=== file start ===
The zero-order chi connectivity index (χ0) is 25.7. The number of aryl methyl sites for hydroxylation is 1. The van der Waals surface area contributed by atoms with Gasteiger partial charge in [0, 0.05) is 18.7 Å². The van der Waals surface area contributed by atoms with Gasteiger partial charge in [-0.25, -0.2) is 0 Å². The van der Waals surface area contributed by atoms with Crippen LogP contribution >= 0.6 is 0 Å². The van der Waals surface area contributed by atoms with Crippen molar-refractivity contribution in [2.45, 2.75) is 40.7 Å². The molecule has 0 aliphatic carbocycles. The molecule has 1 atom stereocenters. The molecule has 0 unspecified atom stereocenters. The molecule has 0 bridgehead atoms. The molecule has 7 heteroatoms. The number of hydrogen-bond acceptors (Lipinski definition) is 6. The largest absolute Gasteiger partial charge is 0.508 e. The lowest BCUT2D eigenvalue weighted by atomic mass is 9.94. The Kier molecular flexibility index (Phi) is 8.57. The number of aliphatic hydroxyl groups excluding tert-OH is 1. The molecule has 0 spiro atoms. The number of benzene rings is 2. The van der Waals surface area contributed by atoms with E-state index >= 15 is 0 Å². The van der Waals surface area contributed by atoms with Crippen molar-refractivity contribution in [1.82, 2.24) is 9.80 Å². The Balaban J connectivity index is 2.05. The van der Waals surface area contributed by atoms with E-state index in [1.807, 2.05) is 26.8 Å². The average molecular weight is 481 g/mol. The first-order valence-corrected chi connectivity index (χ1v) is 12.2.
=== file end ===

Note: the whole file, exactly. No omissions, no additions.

The zero-order chi connectivity index (χ0) is 25.7. The number of aryl methyl sites for hydroxylation is 1. The van der Waals surface area contributed by atoms with Gasteiger partial charge in [0, 0.05) is 18.7 Å². The van der Waals surface area contributed by atoms with Gasteiger partial charge in [-0.25, -0.2) is 0 Å². The van der Waals surface area contributed by atoms with Crippen LogP contribution >= 0.6 is 0 Å². The van der Waals surface area contributed by atoms with Crippen molar-refractivity contribution in [2.45, 2.75) is 40.7 Å². The molecule has 0 aliphatic carbocycles. The molecule has 1 atom stereocenters. The molecule has 0 unspecified atom stereocenters. The molecule has 0 bridgehead atoms. The molecule has 7 heteroatoms. The number of hydrogen-bond acceptors (Lipinski definition) is 6. The largest absolute Gasteiger partial charge is 0.508 e. The lowest BCUT2D eigenvalue weighted by atomic mass is 9.94. The Kier molecular flexibility index (Phi) is 8.57. The number of aliphatic hydroxyl groups excluding tert-OH is 1. The molecule has 0 spiro atoms. The number of benzene rings is 2. The van der Waals surface area contributed by atoms with E-state index >= 15 is 0 Å². The van der Waals surface area contributed by atoms with Crippen molar-refractivity contribution in [1.82, 2.24) is 9.80 Å². The Balaban J connectivity index is 2.05. The van der Waals surface area contributed by atoms with E-state index in [1.807, 2.05) is 26.8 Å². The average molecular weight is 481 g/mol. The first-order valence-corrected chi connectivity index (χ1v) is 12.2.